A baby may be born alive, but terminally ill, and the parents may have to make the heartbreaking decision to take their baby off of life support. A parent may have the option to hold their baby while he or she is dying.

Once you deliver a stillborn baby or your baby dies shortly after birth, the decisions can be overwhelming. You may be asked if you want to hold your baby and if you want to have pictures taken (there is now a wonderful organization called “Now I Lay Me Down To Sleep”, a group of volunteer photographers who will come into the hospital and professionally photograph your child). You may be asked if you want to bathe your baby, if you want your baby in your room with you for a period of time (I’ve been told you can keep your baby with you for quite a long time now, although I would imagine the longer you keep your baby with you the harder it is to say goodbye).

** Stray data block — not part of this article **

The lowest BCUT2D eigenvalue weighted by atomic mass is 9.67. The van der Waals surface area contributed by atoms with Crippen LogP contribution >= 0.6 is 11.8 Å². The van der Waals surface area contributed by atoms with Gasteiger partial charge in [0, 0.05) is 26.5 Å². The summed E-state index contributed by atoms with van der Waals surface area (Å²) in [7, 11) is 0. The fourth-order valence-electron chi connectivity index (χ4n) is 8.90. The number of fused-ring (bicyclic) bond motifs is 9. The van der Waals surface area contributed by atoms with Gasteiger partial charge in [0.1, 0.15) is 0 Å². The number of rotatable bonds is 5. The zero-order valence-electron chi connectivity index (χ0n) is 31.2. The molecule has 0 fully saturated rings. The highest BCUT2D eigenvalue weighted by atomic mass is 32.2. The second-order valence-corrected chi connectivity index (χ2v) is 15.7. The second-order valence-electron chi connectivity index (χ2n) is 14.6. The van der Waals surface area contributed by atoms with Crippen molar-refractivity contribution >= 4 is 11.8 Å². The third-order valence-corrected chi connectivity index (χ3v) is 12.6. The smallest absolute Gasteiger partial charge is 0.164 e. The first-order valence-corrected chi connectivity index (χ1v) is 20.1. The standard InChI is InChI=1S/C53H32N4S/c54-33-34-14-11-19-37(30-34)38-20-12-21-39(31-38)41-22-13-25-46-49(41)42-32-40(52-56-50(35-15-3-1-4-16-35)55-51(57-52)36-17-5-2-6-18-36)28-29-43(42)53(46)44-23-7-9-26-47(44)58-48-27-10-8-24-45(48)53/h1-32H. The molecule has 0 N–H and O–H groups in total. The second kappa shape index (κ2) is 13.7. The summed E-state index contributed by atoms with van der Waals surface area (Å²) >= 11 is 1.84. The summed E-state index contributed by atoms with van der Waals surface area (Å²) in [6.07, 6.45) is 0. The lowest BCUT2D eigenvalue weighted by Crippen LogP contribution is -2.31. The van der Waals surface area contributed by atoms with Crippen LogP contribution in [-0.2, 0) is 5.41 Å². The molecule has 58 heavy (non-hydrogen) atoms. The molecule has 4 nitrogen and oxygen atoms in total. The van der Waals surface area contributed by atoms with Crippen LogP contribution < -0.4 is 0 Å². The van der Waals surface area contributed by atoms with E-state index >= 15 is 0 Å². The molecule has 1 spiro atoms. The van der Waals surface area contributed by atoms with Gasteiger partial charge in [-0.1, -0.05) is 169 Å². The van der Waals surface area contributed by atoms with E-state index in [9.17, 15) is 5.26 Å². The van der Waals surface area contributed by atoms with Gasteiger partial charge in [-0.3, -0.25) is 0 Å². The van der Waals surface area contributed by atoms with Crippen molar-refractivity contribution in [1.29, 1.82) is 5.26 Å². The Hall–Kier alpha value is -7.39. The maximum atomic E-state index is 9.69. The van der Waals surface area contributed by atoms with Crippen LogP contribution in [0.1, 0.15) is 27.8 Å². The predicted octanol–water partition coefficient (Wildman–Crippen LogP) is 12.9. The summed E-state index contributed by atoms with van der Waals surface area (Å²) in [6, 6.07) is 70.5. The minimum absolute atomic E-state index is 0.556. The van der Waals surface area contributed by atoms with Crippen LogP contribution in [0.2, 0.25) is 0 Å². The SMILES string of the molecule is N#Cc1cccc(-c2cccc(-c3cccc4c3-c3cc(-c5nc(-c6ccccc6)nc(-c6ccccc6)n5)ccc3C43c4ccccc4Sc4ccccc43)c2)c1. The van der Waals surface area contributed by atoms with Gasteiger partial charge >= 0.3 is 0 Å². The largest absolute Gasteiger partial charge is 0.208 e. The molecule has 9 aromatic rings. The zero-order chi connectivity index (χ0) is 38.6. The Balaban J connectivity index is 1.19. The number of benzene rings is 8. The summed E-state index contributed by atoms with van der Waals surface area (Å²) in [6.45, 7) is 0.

Phone calls need to be made to immediate family to tell them about what happened. Family may want to know who they should contact. Clergy may be contacted. You may need to get in touch with someone where you work to let them know your circumstances.

You may be given the option to have last rites given to your baby,  and you may choose to have your baby baptized if you are Christian. Funeral and memorial decisions need to be made: whether to cremate your baby, and what you want to do with the ashes. You need to choose a cemetery and perhaps a headstone if you plan to bury your child. A memorial service may need to be planned. Friends may need to be told if they don’t know about your baby’s death already.  The list can go on and on. I’m sure I am not listing all of the possibilities here.

Virtually all of these decisions are difficult, and must be made while you are in shock, can’t think straight, and just want it all to go away. Hopefully, there are good people on the staff in your doctor’s office and/or in the hospital that can help you through the process thoughtfully and with great care.